Essay about Nazi Germany and Jewish Working Parties

Submitted By acerfectpircle
Words: 809
Pages: 4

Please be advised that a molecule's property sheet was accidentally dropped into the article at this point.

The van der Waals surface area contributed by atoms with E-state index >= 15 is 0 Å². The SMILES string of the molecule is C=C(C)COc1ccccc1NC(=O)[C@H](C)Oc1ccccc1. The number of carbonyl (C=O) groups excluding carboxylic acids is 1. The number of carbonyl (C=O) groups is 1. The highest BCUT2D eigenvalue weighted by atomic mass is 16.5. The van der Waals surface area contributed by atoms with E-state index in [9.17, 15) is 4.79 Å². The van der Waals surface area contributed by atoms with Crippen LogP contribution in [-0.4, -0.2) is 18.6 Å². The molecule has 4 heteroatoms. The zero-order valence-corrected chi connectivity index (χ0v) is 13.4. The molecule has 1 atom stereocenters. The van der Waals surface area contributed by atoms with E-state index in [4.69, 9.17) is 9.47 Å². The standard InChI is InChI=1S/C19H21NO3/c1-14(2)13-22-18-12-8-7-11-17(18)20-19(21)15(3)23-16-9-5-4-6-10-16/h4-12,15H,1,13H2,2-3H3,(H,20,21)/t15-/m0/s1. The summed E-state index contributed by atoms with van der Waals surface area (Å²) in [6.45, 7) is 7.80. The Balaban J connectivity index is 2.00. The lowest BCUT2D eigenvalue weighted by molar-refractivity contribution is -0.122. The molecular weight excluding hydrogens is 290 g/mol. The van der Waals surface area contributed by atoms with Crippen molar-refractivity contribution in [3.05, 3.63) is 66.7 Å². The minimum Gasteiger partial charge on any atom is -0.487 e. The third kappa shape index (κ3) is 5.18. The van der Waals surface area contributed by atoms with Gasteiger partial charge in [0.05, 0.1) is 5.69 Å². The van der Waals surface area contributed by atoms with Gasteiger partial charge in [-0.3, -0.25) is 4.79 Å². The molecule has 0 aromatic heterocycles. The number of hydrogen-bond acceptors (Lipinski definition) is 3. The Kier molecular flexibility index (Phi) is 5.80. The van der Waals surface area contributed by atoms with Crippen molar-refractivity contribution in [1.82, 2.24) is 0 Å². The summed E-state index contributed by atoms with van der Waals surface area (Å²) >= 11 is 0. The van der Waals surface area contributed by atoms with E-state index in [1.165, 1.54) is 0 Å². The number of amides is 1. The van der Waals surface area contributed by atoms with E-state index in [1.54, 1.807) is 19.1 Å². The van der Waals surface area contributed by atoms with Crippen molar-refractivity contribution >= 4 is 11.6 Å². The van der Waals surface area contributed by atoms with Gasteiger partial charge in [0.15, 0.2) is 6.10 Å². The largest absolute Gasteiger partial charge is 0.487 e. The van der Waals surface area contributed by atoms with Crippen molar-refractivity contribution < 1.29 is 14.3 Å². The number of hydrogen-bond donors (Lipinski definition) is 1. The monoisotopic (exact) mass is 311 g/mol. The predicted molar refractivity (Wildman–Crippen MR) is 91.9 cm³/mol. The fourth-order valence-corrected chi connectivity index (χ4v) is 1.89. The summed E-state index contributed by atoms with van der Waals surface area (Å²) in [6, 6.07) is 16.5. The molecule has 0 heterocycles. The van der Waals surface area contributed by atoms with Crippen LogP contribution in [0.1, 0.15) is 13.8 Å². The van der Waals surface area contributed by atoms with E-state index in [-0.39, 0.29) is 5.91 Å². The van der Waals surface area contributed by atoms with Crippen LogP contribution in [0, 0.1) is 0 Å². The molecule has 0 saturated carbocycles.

Slaughter in the Ukraine People of the world have experienced tough times. World history contains numerous situations of oppression against individuals and nations as a whole, yet the most prevalent and noted situation involves the systematic mistreatment of Jewish people. Although anti-Semitism and violence against Jewish people would continue throughout time, it reached a climax with the Holocaust, a mass genocide committed by the German Nazis upon Jewish people in Europe. Following their defeat in the First World War, the German nation could not believe they lost the war, especially since the German government continuously relayed propaganda to its citizens. Many people began to believe that the war was lost due to defeatist groups wishing to see Germany fall, as opposed to incompetence. The idea of a scapegoat became centered largely upon Jews, and the fragile state of anti-Semitism slowly expanded until a man named Adolf Hitler rose to power and enacted laws to dehumanize them and eventually had them killed. In the brief reading "The Murder of the Jews in Berdichev" by Vasily Grossman, the author writes of the massacre Jews in a Ukrainian city and the circumstances leading up to their murder. Flowing in chronological order and in great detail, Grossman recounts the Nazi-German invasion of the Soviet Union, their arrival in Berdichev, the living conditions they subjected the Jews to, and the ultimate slaying of close to twenty thousand Jews; all steps in a master plan to rid Berdichev of its Jewish population. Well before the Nazi occupation, Berdichev was a harmonious city where Jewish people lived with the native Ukrainian, Russian, and Polish populous in the city and neighboring villages; most had gainful employment in the many factories. Grossman recounts the Germans’ abrupt arrival and indicates a third of the Jewish population left. With twenty thousand people still in the city and surrounding areas, the Germans swiftly removed the rights as citizens of the Jewish populous and consequentially made insane demands of goods that could not be fulfilled. In addition to demands, Grossman notes that Jews were to take their hats off when approaching or approached by a German. Failure to do so would result in physical punishment and shaming. The violence escalated into what Grossman refers to as “joke killings,” starting with workers at a leather curing factory being forced into pits of acidic extract used for curing leather, which progressed into a Synagogue burned to the ground with people trapped inside, women forced to swim a large lake and consequently drowning, then finally a German officer’s brutal slaying of a butcher. The one sense of hope came that these acts perpetrated by the Germans surely were not within the spectrum of their orders. Grossman believes when the Jewish populous became aware of the amount of freedom the Germans were given to deal with this problem began to mentally defeat them. It was at this point when things went from bad to worse and demoralizing the Jews was working effectively. By this point, the Jews had received sub-human treatment by the Germans. Receiving no help from the city government, the Jewish